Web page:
The Bottom Up approach is a very common and highly recommended one in the space of social innovation and user-centered design. It is defined differently based on the disciplinary context it is used in, but the relevant context for this discussion is the spaces of social change and design thinking. In this domain,the Bottom Up approach is a technique where changes, implementations, or decisions begin at an individual or local level, where the impact multiplies and scales upwards. In contrast, the Top Down approach is one in which changes, implementations, or decisions are initiated by the people or groups in power and the impact is gradually trickled down.
While both approaches have their positives and negatives, the Bottom Up approach is valued because it allows individuals or communities that are not necessarily in power to participate in decision-making processes and be the first ones to experience impact!
Acorn, like several other non-profits, took the Bottom Up approach. We used this approach to help us understand and empathize with our students and teachers, and for implementing our program. We began our pilot at Oakland Technical High School’s Upper Campus and then scaled by partnering with Oakland Public Library. Our strategy was to work with one or two schools at a time, understand the needs of students/teachers/schools, refine our program, repeat, multiply, and scale. While this strategy helped tremendously with improving our curriculum, adopting creative teaching techniques, and prioritizing hands-on learning, it did not help us get closer to our target audience — schools that were under-resourced and were in desperate need of a program such as ours.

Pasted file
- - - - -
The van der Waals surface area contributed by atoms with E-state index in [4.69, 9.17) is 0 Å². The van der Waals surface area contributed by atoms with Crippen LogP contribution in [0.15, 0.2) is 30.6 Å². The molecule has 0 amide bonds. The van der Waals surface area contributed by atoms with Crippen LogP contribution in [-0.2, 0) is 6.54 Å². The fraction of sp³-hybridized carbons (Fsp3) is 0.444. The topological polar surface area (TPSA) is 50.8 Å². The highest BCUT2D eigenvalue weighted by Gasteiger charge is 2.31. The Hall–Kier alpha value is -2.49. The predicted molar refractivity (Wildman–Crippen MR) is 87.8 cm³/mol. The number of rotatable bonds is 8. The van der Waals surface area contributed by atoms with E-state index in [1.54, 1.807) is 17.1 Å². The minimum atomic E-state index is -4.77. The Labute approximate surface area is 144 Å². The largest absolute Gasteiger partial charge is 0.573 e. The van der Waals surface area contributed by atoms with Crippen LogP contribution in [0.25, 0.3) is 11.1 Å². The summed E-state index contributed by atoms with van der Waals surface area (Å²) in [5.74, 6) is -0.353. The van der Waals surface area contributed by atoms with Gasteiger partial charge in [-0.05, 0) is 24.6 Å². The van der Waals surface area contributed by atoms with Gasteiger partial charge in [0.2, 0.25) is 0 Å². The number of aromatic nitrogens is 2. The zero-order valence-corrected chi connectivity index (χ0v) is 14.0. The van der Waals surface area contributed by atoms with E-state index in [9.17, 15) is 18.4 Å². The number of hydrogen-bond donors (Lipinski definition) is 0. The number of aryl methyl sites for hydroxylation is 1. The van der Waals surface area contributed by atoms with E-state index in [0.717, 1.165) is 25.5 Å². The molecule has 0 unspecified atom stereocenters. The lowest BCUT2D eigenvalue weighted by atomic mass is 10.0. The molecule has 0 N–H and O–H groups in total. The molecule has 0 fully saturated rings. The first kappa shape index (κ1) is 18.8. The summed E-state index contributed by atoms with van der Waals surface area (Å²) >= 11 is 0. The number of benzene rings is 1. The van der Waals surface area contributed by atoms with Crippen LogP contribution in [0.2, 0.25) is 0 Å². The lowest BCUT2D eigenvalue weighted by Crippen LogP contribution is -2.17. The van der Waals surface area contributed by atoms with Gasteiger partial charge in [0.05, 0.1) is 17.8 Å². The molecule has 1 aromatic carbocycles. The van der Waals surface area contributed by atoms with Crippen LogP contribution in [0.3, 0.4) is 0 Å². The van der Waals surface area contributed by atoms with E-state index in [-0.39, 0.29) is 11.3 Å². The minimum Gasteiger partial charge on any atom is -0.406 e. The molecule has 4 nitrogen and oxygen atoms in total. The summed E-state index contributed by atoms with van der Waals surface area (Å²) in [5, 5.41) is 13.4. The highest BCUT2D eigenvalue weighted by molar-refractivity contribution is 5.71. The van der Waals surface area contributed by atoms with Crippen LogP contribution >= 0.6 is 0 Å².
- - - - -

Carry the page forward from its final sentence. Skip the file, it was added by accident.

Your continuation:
We began relentlessly networking with schools, teachers, and education boards, which helped us connect with our target schools and empathize with them, which was critical and extremely valuable. However, it did not help us implement our program at our target schools. As we networked with other organizations and companies who had goals similar to ours, we noticed that the struggle of working with low-resourced schools was consistent.
These schools were just as excited and passionate about redesigning education, acquiring the latest technologies for their students, and collaborating with organizations who would help them, but they lacked capacity to do so. Many of these schools had teachers who were already swamped with longer than usual work days and scrambling to meet existing targets and deadlines. A number of these schools also lacked basic resources to integrate a program like ours. Furthermore, organizations, including Acorn, didn’t always serve to be helpful either because we also had funding and manpower limitations that made it difficult to sustainably implement new and well-intentioned programs in schools.